Considering the progression of mortal occurrences (sounds almost like “When in the course of human events”; doesn’t it?) whether men find themselves unctuous or brash, timorous or resolute, supercilious or unassuming, we must put to labor the concept of introspection; both singularly and collectively.
Human nature can create abundant imposters during the work of introspection. We, therefore, are required to create the antithesis of these imposters through the use of analogy, allegory, fantasy, symbology, and above all, mimesis (which in this case skirts dangerously close to plagiarism).
Hence, I introduce a moose, a false stoic, a sexless being, a fish, a few semi-normal humans, a beaver, and other assorted and unbelievable characters. But (and this is a big but) they complete the task with aplomb, poise, assurance, self-confidence, equanimity, imperturbability and several other words found on a single page of Doubleday’s 1977 thesaurus.
Papa, Oh Papa, repeat the story true,
Of machines that rotate, spin and hew,
Steel and oil that are smoking too,
With flying hot chips that turn the air blue.
My little ones inquisitive and naïve,
Imagine machines that rip and cleave,
All day, all night, till All Hollows Eve,
These automatons died, but do not bereave.
Papa, Oh Papa, tell us the story so bright,
Of electron tubes and adders with might,
That calculate hexadecimaly, byte-by-byte,
With every answer accurate and right.
The priests of programming donned their blue robes,
Then waved rubber chickens, lizards and toads,
To magically devise queer algorithms and modes,
For predicting profits, elections, various codes.
Papa, Oh Papa, tell us the story so sad,
Of the executive who was very very bad,
Was his ineptness almost the sign of a cad,
Did he not accept blame, not even a tad?
Prima, you know the story so well,
Secunda, you blow the story up swell,
Tertia, if only you could just tell,
The tale to yourselves, while I rest in the dell.
“Alice was beginning to get very tired of sitting by her sister on the bank, and of having nothing to do; once or twice she had peeped into the book her sister was reading but it had no pictures or conversations in it, ‘and of what is the use of a book’ thought Alice ‘without pictures or conversation’”
Alex played with his friends on the riverbank. When he was younger all they would do was fish (curiously, all they would do when they became adults was to fish). For now this riverbank was used for larger adventures; camping on the abandoned canal path, building rafts whose lifetime was three hours (maximum), catching snakes while hoping that no girls would invade their domain (yet hoping to see a girl that they could scare with said snakes).
When Alex was very young he would create walking adventures. These would make his mother frightful. He would leave unexpectedly and be gone for long periods of time. These were Alex’s self-described “long-shortcuts.” No one but Alex knew what a long-shortcuts were. They were long walks that Alex used as short cuts for observing the increments of life. Most were as simple as a trip to the local grocery store. Alex saw the owner cutting meat, wrapping it in paper and tying it up with a string.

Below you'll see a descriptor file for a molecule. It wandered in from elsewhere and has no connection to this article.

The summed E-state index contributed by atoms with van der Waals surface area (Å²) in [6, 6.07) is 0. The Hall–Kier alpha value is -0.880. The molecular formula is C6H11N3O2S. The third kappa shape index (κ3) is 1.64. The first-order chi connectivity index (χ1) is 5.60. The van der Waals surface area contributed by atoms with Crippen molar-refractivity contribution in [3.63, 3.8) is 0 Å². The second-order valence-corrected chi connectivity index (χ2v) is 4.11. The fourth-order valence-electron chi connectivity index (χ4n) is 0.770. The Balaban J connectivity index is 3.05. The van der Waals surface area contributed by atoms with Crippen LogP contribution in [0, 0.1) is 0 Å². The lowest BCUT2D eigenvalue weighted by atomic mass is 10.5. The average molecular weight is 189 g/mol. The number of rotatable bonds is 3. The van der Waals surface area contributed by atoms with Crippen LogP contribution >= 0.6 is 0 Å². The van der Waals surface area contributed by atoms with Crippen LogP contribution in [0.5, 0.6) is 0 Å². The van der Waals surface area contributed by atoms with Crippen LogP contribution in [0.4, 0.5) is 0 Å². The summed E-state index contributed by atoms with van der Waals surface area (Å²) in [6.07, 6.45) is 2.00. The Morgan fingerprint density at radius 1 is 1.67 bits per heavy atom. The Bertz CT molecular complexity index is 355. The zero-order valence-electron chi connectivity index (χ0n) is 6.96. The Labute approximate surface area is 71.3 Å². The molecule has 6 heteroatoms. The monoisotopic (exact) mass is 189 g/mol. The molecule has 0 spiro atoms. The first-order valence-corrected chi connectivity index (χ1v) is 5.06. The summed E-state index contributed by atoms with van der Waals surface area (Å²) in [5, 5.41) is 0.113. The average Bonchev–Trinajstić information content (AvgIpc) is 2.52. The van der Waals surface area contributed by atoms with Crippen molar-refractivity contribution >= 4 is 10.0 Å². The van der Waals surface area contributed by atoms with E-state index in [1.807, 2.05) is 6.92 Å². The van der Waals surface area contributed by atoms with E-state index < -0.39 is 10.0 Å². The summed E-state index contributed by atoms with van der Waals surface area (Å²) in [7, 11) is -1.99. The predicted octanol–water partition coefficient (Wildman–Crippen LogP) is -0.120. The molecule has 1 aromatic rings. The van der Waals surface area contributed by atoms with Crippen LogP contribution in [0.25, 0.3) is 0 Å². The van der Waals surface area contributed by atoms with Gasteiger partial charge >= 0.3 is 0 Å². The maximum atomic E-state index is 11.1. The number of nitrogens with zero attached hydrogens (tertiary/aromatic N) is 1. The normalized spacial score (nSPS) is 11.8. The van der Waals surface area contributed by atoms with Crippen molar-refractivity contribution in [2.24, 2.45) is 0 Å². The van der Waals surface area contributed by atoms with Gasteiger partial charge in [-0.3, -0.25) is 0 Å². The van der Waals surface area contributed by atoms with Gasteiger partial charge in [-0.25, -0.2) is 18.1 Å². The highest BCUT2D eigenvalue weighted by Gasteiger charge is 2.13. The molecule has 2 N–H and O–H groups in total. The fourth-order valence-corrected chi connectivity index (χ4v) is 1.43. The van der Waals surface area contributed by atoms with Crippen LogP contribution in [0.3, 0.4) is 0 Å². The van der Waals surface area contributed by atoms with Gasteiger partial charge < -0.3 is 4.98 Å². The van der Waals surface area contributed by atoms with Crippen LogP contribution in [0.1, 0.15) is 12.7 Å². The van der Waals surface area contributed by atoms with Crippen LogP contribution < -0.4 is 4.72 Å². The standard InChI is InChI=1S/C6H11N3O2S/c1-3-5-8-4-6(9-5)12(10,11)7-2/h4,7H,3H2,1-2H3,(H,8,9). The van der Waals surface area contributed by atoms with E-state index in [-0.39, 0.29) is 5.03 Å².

Alex mentally recorded the precision and care with which the meat was butchered , the magnificent air-born contraption that held the string and let the butcher take what he wanted without getting tangled. That endless roll of paper, so handy at the end of the cutting table. Oh that table, what a wonderful piece of work! Composed of hundreds of pieces of wood all fastened together in a thick block and supported by equally thick legs.
Also there was the long-shortcut to the foundry. His little eyes spying through the window. Alex was not allowed inside but he could see the furnace that reached through the roof. When the man opened the furnace door Alex could feel the heat right through the window. The red hot iron flowed down a trough and into piglet shaped forms. The men (filthy from the grimy work) moved the piglets with long tongs. The sweat ran down their bodies and left clean streaks where the dirt had settled on them.
Even when sitting at home Alex would take long-shortcuts. These were mental trips to imaginary work shops that created things. The genesis of these excursions was the wonderment of the ornate trims around the doorways and windows of his parent’s home, the banisters of the staircase, the detailed cast iron stove in the kitchen, the bright green porcelain that decorated the stove and finally (if not fearfully) the giant octopus whose tentacles reached from the cellar to heat every room in the house. And, of course, the coal gas that treated the entire family to a terrible headache at least once per year.
Alex did not imagine all of these workshops correctly but he did get the majority of them right. And why wouldn’t he? For Alex had all sorts of workshops in his neighborhood; a shoe factory, a golf ball factory, a candy factory, an electrical generating plant (that exploded every other year), a farmer’s field, a cobbler that repaired shoes, a local auto mechanic that worked in his own driveway, an iron trestle (with five very tall piers) that carried the trains to New York, Scranton and Buffalo, a smoke belching railroad engine whose engineer tooted every time Alex waved at him, and even a factory that made felt in large swirling baths.
It was a wonderland
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